12 thoughts on “Woman Crush Wednesday: Jo March

  1. Gotta be the Winona Ryder version with those amazing Colleen Atwood costumes.
    It was the most faithful adaptation and the casting was perfect. I also liked the Kate Hepburn version.

    Really don’t remember seeing any of the others, except a vague memory of June Allyson being not quite right, having read the book in a version suitable for the young. And wondering if all women in 1860s wore makeup. I was very young.

    1. Actually, the Susan Dey version is the book practically word for wird. The Simons Rider version has to much modern concepts to be a true version. But it’s still a good version.

  2. I think Little Women really needs to be made into a miniseries. I like the 1994 version except for the casting of Winona Ryder (she’s a fine actress but too petite and dainty to be Jo), but everything happens so quickly and they have to cut out so many important (and fun!) details.

  3. LOVE the most recent version. Winona is probably too pretty for Jo, but she delights my soul in the role. I always cry through several scenes though; when Beth dies, yes, but also when Jo finds the trunk with all their old things in it.

    Aw, crap. I’m tearing up right now just thinking about it! :P

  4. I loved the costumes of the most recent version but of all the film versions I think Katherine Hepburn captures my impression of Jo better than any of the others. Winona just didn’t do it for me.

  5. Reading this makes me sad that Alcott’s “Hospital Sketches” and “Transcendental Wild Oats” haven’t been made into movies or TV miniseries. (If I’m wrong, please direct me to the appropriate links!)

    The costuming for “Transcendental Wild Oats” would be fascinating, as it would have to be both period and feature nothing that can be construed at cotton, silk, wool or other animal based materials.

  6. Without a doubt, it’s the 1994 movie version.
    The music, casting, costumes, and I think ultimately the fact that I was 13 myself when it was released, make it my absolute favourite.
    My year group at secondary school actually had an excursion to go see it at the cinema as an end-of-year treat / break for the teachers. I still remember the collective “eww” that erupted from the audience after Jo and Laurie kissed when he proposed :P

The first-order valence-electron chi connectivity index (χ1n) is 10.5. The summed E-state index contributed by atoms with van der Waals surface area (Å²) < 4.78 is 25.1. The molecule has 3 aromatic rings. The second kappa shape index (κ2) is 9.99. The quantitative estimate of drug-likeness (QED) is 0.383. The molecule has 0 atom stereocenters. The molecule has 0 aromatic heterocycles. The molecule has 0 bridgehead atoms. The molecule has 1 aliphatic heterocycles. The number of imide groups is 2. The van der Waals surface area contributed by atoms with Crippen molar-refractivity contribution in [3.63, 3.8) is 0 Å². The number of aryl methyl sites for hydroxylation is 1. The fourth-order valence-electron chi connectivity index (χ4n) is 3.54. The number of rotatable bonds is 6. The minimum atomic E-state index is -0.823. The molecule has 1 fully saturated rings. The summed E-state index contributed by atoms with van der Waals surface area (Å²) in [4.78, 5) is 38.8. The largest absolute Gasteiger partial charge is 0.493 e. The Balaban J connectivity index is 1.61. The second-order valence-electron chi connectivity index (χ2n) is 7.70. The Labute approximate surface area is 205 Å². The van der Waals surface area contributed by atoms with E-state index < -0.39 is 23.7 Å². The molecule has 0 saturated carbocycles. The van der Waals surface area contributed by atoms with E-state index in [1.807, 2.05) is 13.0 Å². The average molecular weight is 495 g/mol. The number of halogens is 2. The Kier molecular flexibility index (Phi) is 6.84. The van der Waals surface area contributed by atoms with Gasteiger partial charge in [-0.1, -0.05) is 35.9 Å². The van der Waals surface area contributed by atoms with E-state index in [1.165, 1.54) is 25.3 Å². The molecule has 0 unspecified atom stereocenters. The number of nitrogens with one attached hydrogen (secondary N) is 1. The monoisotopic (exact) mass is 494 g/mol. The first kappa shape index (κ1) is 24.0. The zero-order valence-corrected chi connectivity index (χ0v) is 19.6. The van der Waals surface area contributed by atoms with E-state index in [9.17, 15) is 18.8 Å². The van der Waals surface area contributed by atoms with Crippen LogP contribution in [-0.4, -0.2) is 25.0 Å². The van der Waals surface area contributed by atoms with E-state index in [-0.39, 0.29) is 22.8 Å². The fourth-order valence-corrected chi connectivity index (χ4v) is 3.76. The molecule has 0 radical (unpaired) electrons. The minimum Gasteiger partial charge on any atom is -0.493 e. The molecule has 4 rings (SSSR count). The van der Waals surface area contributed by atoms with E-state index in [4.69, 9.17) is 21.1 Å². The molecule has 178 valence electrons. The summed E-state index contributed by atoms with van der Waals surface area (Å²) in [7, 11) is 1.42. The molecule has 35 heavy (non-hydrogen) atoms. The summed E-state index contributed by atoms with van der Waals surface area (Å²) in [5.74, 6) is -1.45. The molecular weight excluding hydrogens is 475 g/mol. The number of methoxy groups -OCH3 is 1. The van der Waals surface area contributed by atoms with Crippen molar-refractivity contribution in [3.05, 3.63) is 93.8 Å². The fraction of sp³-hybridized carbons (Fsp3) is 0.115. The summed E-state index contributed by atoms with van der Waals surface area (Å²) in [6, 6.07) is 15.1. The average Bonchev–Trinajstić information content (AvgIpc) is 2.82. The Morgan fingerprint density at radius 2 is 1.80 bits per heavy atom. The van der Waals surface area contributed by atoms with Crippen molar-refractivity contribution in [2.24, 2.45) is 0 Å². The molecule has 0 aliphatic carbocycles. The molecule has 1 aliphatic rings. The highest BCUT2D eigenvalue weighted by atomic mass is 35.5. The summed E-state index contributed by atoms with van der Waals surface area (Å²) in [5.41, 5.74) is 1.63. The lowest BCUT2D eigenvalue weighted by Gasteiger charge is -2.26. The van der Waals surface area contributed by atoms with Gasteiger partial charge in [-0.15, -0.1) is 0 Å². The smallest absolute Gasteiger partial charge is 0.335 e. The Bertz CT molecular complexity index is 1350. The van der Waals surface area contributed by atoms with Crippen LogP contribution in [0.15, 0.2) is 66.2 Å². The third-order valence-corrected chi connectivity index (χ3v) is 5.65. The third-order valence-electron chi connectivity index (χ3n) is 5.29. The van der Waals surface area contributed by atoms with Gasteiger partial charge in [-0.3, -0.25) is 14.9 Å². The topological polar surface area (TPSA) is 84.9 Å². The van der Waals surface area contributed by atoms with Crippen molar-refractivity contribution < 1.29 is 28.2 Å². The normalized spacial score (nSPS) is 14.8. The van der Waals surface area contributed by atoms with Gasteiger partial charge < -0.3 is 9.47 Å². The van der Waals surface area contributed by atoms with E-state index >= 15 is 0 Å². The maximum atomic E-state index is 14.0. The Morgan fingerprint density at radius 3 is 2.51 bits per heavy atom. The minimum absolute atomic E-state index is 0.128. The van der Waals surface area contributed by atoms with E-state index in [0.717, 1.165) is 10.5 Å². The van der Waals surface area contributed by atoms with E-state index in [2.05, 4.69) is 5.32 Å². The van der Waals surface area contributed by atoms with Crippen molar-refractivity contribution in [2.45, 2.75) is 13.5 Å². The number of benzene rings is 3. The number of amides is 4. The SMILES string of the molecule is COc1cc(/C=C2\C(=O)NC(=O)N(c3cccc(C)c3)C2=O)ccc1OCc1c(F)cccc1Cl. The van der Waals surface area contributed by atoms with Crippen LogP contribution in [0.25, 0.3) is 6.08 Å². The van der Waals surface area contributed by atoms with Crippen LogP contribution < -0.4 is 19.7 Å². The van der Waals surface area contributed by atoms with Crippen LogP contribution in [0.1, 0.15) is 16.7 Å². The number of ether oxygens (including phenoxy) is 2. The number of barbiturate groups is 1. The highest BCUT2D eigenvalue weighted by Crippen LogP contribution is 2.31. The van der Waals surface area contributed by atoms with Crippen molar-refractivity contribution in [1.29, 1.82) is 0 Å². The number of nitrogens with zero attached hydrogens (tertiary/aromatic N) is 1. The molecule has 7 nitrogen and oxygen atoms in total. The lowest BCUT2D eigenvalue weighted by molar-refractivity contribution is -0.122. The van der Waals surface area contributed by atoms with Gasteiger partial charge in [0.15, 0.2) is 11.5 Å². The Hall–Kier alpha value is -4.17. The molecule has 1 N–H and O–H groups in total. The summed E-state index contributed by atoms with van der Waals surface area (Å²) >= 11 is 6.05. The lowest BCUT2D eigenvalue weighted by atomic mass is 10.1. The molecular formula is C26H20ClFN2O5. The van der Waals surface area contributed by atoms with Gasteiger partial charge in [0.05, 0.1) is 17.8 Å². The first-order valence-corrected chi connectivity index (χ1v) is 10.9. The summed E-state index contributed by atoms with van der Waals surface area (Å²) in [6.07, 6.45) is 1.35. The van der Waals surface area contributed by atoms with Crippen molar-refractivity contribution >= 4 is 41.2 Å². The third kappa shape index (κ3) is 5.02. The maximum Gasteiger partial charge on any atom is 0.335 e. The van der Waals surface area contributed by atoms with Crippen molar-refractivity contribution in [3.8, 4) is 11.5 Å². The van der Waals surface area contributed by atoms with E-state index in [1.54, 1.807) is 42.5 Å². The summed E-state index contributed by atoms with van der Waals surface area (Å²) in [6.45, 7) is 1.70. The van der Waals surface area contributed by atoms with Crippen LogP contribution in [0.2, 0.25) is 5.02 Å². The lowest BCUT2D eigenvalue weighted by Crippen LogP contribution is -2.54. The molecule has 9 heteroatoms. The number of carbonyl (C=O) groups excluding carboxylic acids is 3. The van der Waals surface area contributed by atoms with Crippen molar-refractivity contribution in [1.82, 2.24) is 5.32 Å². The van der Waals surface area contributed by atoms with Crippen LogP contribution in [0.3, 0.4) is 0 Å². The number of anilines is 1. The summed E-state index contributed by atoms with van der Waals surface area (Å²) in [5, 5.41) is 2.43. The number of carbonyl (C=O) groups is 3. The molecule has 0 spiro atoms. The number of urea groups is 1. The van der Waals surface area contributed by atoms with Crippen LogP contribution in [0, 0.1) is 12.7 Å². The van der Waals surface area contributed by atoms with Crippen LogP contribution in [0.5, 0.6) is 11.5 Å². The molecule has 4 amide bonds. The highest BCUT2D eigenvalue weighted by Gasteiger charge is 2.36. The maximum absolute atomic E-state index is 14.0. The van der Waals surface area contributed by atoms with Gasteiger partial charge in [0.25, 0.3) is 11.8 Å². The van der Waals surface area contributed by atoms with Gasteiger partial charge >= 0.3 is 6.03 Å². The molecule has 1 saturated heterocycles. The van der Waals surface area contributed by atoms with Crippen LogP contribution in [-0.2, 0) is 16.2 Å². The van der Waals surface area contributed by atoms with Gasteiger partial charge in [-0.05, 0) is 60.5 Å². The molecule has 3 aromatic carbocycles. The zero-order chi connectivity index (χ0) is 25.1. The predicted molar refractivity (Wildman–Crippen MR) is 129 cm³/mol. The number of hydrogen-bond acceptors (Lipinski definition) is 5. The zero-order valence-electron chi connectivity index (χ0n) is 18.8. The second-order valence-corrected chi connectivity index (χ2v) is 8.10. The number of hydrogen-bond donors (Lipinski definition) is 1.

7. Hepburn is a pretty wonderful Jo; she captures the character’s quirkiness and sense of self. I loved the 1994 movie, though, especially when Susan Sarandon’s Marmee–god, what an awful maternal nickname–tells Meg and Jo that it’s all right to make mistakes, because that’s how we learn; a woman behind me in the theatre started crying, and then I did as well.

    (If only some production companies would finance a mini-series remake, with Gillian Armstrong directing again.)

  8. I suppose that Jo March was a huge icon for a girl growing up in the United States. Not so much elsewhere; the reason I know about her is because I was twelve when the Winona Ryder version came out, and suddenly we all wanted to be a March sister. :)

    I did LOVE the 1994 movie version, however. All of the girls were wonderful, even though people hate some of them (or at least Amy) for no reason other than that they’re growing up and making mistakes… Like all of us…

    Katharine Hepburn was absurd in the role. She looked older than her mother, and had a voice that cemented her as far too mature for the part.

    Winona Ryder was wonderful. I’m not sure how “right” she was in comparison to the book (I’ve only read excerpts), but she managed to be modern at the same time as historical, and I’ve watched her portrayal so many times. The scene where Beth dies always makes me want to cry a bit.

    Didn’t she receive an Oscar nomination for it?

  9. if you want a version that is almost the book itself, watch the 1978 version with Meredith Baxter and Susan Dey. now THAT one is the closest to the book. the 1994 version is VERY good, but the feminist bits the director and Susan Sarandon put in are jarring and preachy. and NO woman back then would discuss her “unmentionables” to a strange male back then! and certainly NOT as a passing comment! Katharine Hepburns version is exceptional and June Allyson’s is
    a remake using the same script. I always thought June did a competent job, but was a tad “perky” for Jo.

  10. Only a monster doesn’t cry when Beth dies. and Yes, The March sisters are an American ideal.

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